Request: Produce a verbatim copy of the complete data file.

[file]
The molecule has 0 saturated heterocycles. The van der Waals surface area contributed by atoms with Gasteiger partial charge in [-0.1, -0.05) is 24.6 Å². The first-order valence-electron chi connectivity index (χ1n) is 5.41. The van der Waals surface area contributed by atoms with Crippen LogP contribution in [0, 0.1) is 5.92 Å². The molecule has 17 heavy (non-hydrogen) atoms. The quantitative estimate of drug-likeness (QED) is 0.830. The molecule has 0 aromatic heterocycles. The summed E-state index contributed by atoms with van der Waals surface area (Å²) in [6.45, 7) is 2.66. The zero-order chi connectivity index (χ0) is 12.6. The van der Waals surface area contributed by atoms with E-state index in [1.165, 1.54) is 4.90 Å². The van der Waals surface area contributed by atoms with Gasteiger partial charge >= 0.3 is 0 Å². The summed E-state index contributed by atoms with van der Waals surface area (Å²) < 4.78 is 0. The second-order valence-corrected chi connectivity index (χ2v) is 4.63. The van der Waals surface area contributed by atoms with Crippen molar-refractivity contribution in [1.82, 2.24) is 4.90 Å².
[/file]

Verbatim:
The molecule has 0 saturated heterocycles. The van der Waals surface area contributed by atoms with Gasteiger partial charge in [-0.1, -0.05) is 24.6 Å². The first-order valence-electron chi connectivity index (χ1n) is 5.41. The van der Waals surface area contributed by atoms with Crippen LogP contribution in [0, 0.1) is 5.92 Å². The molecule has 17 heavy (non-hydrogen) atoms. The quantitative estimate of drug-likeness (QED) is 0.830. The molecule has 0 aromatic heterocycles. The summed E-state index contributed by atoms with van der Waals surface area (Å²) in [6.45, 7) is 2.66. The zero-order chi connectivity index (χ0) is 12.6. The van der Waals surface area contributed by atoms with E-state index in [1.165, 1.54) is 4.90 Å². The van der Waals surface area contributed by atoms with Gasteiger partial charge >= 0.3 is 0 Å². The summed E-state index contributed by atoms with van der Waals surface area (Å²) < 4.78 is 0. The second-order valence-corrected chi connectivity index (χ2v) is 4.63. The van der Waals surface area contributed by atoms with Crippen molar-refractivity contribution in [1.82, 2.24) is 4.90 Å².